A new report from American Farmland Trust projects if the current trend of farmland conversion continues, the United States will lose an area nearly the size of South Carolina in the not-too-distant future.

AFT's new “Farms Under Threat 2040: Choosing an Abundant Future” says smart, compact growth is the key to arresting the loss of prime ag land. Citing an earlier report, AFT said between 2001 and 2016, the nation lost 2,000 acres of farmland per day, a total of about 11 million acres. At that rate, between 2016 and 2040 the U.S. would lose 18.4 million acres — nearly as large an area as the aforementioned Palmetto State.

“Of this total, 6.2 million acres will be converted to urban and highly developed land uses such as commercial buildings, industrial sites, and moderate to-high-density residential development,” the report says. “The remainder, 12.2 million acres, will be converted to low-density residential areas, which range from large-lot subdivisions to rural areas with a proliferation of scattered houses.”

“We can’t keep developing open fields just because it’s easy or convenient,” AFT President and CEO John Piotti said on a webinar hosted by Agri-Pulse Wednesday. “Once a farm is chopped up or paved over, it is gone forever.”

Another danger is “rural sprawl,” driven by increased housing prices in metro areas and the trend toward remote work. “If this happens, 24.4 million acres of farmland and ranchland could be paved over, fragmented, or compromised by 2040,” the report said.

“But if policymakers and land-use planners across the country embrace more compact development, it would slash conversion and keep up to 13.5 million acres of irreplaceable farmland and ranchland from being turned into big-box stores, sprawling subdivisions, and large-lot rural residences,” the report says.

AFT’s policy recommendations, which are tailored in the report to local, state and federal agencies, are to “embrace smart-growth principles to improve land-use planning; permanently protect agricultural land to secure a supply of land in perpetuity; advance smart solar to boost both renewable energy and farm viability, and support farmland access to create opportunities for a new generation of farmers, particularly historically marginalized producers.”

The report says “smart-growth principles favor locating new development in cities and older suburbs rather than fringe areas; supporting public transit and pedestrian-friendly development; encouraging mixed-use development; and preserving farmland, open space, and environmental resources.”

“Where possible, we should be putting solar on rooftops, over parking lots, and on brownfields and marginal land,” Piotti said. “And when solar does go on good farmland, we should be encouraging agrivoltaics (or dual use solar), promoting soil health measures under the arrays, and requiring strong decommissioning standards.”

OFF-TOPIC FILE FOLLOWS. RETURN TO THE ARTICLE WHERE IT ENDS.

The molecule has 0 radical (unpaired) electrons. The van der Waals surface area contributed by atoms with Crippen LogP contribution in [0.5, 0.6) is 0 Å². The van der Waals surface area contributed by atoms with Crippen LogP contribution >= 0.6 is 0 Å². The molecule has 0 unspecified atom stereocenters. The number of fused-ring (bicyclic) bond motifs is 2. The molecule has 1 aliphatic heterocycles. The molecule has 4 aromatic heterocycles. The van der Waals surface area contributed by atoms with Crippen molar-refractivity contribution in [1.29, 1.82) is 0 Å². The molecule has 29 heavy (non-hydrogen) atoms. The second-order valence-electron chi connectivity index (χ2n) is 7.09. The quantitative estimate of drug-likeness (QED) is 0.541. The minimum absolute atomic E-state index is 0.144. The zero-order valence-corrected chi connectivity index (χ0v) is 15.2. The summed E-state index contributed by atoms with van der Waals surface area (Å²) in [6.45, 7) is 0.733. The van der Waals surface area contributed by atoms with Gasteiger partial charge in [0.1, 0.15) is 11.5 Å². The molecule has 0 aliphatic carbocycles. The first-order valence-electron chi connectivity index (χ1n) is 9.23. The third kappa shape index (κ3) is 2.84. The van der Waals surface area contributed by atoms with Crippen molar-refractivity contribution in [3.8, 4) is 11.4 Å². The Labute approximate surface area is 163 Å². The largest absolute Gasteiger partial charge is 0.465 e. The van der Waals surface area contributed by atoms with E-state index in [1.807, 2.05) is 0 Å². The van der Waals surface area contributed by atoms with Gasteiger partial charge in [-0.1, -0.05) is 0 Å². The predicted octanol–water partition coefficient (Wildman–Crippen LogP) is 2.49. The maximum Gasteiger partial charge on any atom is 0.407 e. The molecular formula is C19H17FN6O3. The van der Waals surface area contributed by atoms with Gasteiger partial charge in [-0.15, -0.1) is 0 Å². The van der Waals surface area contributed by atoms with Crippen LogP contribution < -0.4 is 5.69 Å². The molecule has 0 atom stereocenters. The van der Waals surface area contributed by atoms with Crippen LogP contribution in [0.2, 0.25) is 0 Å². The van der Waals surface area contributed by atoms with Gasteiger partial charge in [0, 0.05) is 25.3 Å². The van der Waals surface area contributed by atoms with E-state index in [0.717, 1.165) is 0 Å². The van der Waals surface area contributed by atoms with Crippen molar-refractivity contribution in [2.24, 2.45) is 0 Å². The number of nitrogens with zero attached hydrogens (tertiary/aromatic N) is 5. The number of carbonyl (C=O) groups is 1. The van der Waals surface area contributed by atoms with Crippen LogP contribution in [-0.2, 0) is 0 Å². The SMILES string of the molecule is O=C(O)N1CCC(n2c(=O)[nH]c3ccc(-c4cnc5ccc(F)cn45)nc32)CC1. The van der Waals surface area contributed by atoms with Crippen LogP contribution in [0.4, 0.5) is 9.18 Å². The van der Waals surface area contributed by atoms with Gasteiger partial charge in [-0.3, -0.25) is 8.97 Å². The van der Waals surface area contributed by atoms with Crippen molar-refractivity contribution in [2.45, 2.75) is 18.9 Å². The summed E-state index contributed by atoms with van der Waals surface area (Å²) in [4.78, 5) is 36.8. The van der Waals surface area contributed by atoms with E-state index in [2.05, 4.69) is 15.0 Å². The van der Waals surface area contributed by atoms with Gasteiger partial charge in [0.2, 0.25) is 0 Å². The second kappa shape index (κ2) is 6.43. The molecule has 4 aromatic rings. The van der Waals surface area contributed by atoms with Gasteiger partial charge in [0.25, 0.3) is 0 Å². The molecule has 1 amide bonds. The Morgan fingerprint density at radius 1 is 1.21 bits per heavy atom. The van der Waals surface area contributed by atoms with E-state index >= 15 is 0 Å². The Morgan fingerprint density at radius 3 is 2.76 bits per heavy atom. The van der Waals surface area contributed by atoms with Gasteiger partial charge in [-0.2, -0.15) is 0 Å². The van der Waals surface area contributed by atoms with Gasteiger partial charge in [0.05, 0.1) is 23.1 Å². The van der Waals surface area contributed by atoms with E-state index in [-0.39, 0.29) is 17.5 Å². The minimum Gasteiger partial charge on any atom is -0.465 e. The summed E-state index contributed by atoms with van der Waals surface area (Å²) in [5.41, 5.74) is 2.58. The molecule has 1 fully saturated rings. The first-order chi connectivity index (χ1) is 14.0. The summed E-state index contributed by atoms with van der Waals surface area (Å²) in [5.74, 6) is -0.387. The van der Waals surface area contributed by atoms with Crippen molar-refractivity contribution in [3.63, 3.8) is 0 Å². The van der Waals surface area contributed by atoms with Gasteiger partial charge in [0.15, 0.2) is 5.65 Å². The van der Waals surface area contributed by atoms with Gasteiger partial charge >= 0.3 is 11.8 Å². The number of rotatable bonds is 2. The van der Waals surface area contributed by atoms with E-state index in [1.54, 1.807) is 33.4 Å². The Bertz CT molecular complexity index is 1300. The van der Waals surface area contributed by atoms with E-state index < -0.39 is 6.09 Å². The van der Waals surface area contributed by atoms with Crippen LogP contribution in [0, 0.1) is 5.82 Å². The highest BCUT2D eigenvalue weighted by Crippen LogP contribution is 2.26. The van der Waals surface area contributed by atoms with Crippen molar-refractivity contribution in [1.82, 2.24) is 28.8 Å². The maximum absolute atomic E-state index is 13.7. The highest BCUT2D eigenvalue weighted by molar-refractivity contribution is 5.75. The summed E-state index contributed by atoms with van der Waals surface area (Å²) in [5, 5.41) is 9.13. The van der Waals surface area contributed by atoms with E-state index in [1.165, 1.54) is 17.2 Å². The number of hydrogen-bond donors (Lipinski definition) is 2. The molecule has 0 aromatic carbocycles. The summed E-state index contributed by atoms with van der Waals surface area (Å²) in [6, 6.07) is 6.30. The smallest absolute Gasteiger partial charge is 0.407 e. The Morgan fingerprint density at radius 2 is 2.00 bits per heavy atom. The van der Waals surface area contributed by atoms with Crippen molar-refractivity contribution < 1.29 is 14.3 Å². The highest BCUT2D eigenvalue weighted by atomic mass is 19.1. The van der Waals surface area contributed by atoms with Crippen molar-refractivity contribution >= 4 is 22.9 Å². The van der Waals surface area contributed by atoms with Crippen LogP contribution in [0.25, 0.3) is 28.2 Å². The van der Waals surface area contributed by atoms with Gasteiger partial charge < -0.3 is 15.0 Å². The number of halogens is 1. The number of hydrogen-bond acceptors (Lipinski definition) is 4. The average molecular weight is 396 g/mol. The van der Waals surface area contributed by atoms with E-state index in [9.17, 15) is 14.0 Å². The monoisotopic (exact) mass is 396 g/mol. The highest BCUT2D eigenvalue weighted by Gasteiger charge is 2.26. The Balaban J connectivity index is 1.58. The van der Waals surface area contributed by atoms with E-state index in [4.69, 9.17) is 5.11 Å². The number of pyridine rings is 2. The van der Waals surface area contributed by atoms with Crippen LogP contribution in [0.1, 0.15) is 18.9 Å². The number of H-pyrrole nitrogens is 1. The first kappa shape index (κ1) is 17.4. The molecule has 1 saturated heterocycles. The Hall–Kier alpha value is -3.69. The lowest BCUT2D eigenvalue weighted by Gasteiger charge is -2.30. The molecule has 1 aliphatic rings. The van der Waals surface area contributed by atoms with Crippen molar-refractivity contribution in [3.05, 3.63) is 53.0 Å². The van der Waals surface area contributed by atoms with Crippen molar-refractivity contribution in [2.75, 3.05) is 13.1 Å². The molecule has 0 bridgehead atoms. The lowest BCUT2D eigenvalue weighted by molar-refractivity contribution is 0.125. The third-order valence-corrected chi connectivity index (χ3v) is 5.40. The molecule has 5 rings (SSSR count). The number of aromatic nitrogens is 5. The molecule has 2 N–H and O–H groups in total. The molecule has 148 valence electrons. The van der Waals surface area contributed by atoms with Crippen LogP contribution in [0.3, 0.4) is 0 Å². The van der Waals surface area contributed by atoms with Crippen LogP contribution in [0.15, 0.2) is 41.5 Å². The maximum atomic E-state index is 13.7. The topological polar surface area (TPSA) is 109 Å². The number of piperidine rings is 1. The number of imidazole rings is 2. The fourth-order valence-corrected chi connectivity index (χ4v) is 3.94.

The report sketches out three scenarios for the near future: Business as Usual, Runaway Sprawl, and Better Built Cities.

Under the first, 18.4 million acres of farmland is converted to more-developed uses between 2016 and 2040. “Six states will convert over 10% of their agricultural land in this scenario, and more than 20 counties will convert over 40% percent of their remaining farmland,” the report says. “Perhaps most concerning, nearly half of the conversion will occur on the nation’s most productive, versatile, and resilient farmland and ranchland, or nationally significant land.”

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Under the “sprawl” scenario, “over 1 million acres of agricultural land will be lost or compromised every year, amounting to 24.4 million acres between 2016 and 2040. In this scenario, over 12 million acres of nationally significant land will be converted — a devastating blow to the nation’s best land.”

Under the final scenario, “agricultural land conversion could be cut by 7.5 million acres compared to Business as Usual .… At the same time, conversion of nationally significant land would decrease by 42%, taking the pressure off 3.7 million acres of our best land for growing healthy food.”

Highlighting two issues much in the news lately, the report discussed both the impact of the war in Ukraine and the continuing issue of water scarcity.

“In a world already battered by COVID-19 and climate change, Russia’s invasion of Ukraine is severely disrupting food, energy, and financial markets,” the report says. “Russia and Ukraine together provide around 30% of the world’s wheat and barley, one-fifth of its corn, and over half of its sunflower oil. The war will further erode food security for hundreds of millions of people around the globe unless other countries can fill the gap.”

AFT notes that even though only 14% of U.S. croplands are irrigated, “they account for more than 54% of the total value of U.S. crop sales, including over 70% of vegetables and 80% of fruits and nuts.”

With water shortages throughout the Western U.S. “farmers and cities will need to work together to find collaborative solutions,” the report says. “Bringing farmers, researchers, and local constituents to the table during water scarcity planning can lead to better outcomes.”

Also on the webinar, Natural Resources Conservation Service Chief Terry Cosby wondered why land that has previously been developed cannot be "repurposed," instead of prime farmland being developed, and lamented the loss of ag land near Columbus, Ohio, where he lives, to large warehouses.

“It’s hard to see it happening," he said.

Also appearing on the webinar were Katharine Burgess, vice president of land use and development at Smart Growth America, and former ambassador to the UN's Food and Agriculture Organization, Kip Tom of Tom Farms in Indiana.

The webinar is available for viewing here.

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